NAVY 42, ARMY 23
Navy fullback Adam Ballard celebrated after running for 192 yards and two touchdowns.
Navy keeps Army away
PHILADELPHIA » Methodical and lethal.
Not much else needed to describe execution of Navy's punishing option offense and its 42-23 domination of Army yesterday before 69,322 at Lincoln Financial Field.
In a game billed to be more competitive than recent encounters in this hallowed series, the Mids took control the in last 5 minutes of the second quarter and into the third. Within this time frame, Navy managed touchdowns on four consecutive possessions to break the spirit of the Black Knights.
Navy quarterback Lamar Owens, who gained 101 yards on 15 carries and punched in three touchdowns, helped the team pick up series records with 531 yards of total offense and 490 yards rushing. Aided by senior slotback Marco Nelson, who rushed for 77 yards, and sophomore Adam Ballard, who picked up 192 yards on 18 yards, Navy improved to 7-4 and now awaits Colorado State in the Poinsettia Bowl on Dec. 22 in San Diego.
Army finished its year at 4-7, the most victories in a season since the 1997 team also went 4-7.
"This was a statement game for us," Owens said afterward. "We wanted to prove that this team is on a different level. Right now, we're improving every week and I only wish we could have played better earlier in the season."
Three elements characterize Navy coach Paul Johnson's offense: a mobile, smart quarterback who can execute his spread option; a bruising, battering back; and fleet running backs who can explode to the outside.
Because of the success of the option game, Navy has been among the nation's best in rushing for the past several years. Coming into the game, the Mids led the country in rushing and added an impressive 490 yards yesterday.
In the past, Johnson used people like Greg Candeto and Aaron Polanco as option quarterbacks and Eric Roberts with his outside speed and Kyle Eckel, who rushed for 182 yards against Army in last year's game, to punish defenses with smashes through the interior line.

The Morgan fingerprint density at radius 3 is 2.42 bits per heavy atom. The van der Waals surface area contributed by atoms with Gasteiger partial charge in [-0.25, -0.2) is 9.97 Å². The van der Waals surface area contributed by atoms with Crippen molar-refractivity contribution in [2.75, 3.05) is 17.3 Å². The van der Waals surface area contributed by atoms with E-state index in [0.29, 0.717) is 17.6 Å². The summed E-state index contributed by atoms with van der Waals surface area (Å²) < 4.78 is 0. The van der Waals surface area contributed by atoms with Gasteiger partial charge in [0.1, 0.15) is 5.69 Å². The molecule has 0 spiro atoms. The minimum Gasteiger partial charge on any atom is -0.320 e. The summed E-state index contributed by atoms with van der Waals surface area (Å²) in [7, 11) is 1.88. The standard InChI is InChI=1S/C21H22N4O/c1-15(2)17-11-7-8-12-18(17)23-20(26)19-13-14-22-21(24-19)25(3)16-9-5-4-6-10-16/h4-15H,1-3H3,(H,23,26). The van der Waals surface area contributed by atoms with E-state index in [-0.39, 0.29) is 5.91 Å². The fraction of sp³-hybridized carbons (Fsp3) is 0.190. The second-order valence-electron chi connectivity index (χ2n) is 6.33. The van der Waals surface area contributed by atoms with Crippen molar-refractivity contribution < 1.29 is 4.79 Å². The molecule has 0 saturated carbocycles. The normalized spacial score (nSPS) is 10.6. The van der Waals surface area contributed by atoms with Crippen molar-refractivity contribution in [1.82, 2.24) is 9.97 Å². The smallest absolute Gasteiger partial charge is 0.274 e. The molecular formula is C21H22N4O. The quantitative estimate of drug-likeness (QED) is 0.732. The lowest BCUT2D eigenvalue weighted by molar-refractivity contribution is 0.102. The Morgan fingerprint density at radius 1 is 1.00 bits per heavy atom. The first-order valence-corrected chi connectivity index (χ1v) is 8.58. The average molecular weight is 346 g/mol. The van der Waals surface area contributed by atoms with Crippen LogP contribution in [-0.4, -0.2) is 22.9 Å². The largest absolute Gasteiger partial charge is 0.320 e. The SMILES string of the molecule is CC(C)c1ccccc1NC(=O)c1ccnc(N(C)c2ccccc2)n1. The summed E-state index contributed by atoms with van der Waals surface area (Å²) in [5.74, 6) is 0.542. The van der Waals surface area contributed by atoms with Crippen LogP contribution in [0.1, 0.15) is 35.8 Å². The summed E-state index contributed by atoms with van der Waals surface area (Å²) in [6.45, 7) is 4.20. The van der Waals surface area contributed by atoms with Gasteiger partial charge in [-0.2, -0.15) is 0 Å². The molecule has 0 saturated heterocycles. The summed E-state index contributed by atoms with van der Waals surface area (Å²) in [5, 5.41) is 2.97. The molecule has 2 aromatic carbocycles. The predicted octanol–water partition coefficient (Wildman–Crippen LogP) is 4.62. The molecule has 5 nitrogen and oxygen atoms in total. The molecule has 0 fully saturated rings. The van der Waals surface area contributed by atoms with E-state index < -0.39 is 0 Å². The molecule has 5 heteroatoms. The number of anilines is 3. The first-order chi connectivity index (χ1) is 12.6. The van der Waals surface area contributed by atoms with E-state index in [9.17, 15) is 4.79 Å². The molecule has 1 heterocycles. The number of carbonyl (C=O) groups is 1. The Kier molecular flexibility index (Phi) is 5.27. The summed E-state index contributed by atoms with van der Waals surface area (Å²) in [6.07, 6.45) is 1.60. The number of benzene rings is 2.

As demonstrated in the demolition of Army yesterday, Owens easily picked up the mantle from Candeto and Polanco. And Reggie Campbell, a speedy 5-6 back, gave Navy the lead on a 54-yard TD run early in the second quarter.
"We saw that (Army) was aware of what Kyle did last year, and jammed the inside," Ballard said.
"When we began having success outside, that spread them out and left the inside open. The offensive line took advantage and moved them apart. I just hit the hole and took off."
Army talked of being more competitive than in recent meetings and managed to draw an early lead.
Following a short Navy punt and taking possession on the Mids' 41, the drive eventually stalled on the 15-yard line. From there, the Black Knights' Justin Koenig drilled a 32-yard field goal with 26 seconds left in the opening session.
That 3-0 Army lead was short-lived, as Campbell took a pitch around the left side and galloped 54 yards into the Cadets' end zone on Navy's next possession.
Army duly responded when quarterback Zac Dahman hit Jeremy Tremble, who slid behind the Navy defense, for a 30-yard touchdown strike with 7:52 to go before intermission, and a 10-7 Cadets' lead.
That's when Navy's pinpoint execution took over.
First, Owens scored his initial touchdown on a smart 28-yard touchdown run. Breaking around the left side, the senior from Savannah, Ga., ran through a number of tackles along the sideline as his score gave Navy the lead, at 14-10, for good. From there, the Mids scored on their next three possessions, with Owens adding two more scores and Ballard, on a 28-yard scoring run, picked up his first of two touchdowns.
By the time Owens scored his third on a 1-yard option run to the left side of the Army defense with 3:13 remaining in the third quarter, this one was a done deal.
Because of Army's improved showing late in the season, riding a four-game winning streak into the Navy game, Johnson didn't buy into any of the rhetoric.
"I have an old adage," he said. "Show me.
"We heard all week that Army is catching up, and this and that. You need to show me, and they fell short. I think this year was a bit more special for us because everyone told us we were not as good and that Army had caught us."